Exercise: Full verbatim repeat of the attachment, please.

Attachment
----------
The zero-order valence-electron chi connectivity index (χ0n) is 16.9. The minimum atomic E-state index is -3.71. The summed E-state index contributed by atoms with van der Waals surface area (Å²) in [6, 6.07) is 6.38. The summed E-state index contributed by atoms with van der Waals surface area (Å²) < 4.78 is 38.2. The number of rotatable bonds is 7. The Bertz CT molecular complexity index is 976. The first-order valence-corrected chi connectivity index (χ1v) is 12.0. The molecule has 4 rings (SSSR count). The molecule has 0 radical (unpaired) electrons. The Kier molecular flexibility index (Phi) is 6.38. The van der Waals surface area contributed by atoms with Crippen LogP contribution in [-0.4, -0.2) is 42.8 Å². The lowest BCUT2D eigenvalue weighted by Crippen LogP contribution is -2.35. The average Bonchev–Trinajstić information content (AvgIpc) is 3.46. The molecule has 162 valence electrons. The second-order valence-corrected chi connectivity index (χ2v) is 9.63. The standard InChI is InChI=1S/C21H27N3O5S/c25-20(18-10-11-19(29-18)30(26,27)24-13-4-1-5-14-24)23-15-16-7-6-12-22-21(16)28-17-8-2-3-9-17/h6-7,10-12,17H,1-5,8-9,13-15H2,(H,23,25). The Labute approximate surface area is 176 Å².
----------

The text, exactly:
The zero-order valence-electron chi connectivity index (χ0n) is 16.9. The minimum atomic E-state index is -3.71. The summed E-state index contributed by atoms with van der Waals surface area (Å²) in [6, 6.07) is 6.38. The summed E-state index contributed by atoms with van der Waals surface area (Å²) < 4.78 is 38.2. The number of rotatable bonds is 7. The Bertz CT molecular complexity index is 976. The first-order valence-corrected chi connectivity index (χ1v) is 12.0. The molecule has 4 rings (SSSR count). The molecule has 0 radical (unpaired) electrons. The Kier molecular flexibility index (Phi) is 6.38. The van der Waals surface area contributed by atoms with Crippen LogP contribution in [-0.4, -0.2) is 42.8 Å². The lowest BCUT2D eigenvalue weighted by Crippen LogP contribution is -2.35. The average Bonchev–Trinajstić information content (AvgIpc) is 3.46. The molecule has 162 valence electrons. The second-order valence-corrected chi connectivity index (χ2v) is 9.63. The standard InChI is InChI=1S/C21H27N3O5S/c25-20(18-10-11-19(29-18)30(26,27)24-13-4-1-5-14-24)23-15-16-7-6-12-22-21(16)28-17-8-2-3-9-17/h6-7,10-12,17H,1-5,8-9,13-15H2,(H,23,25). The Labute approximate surface area is 176 Å².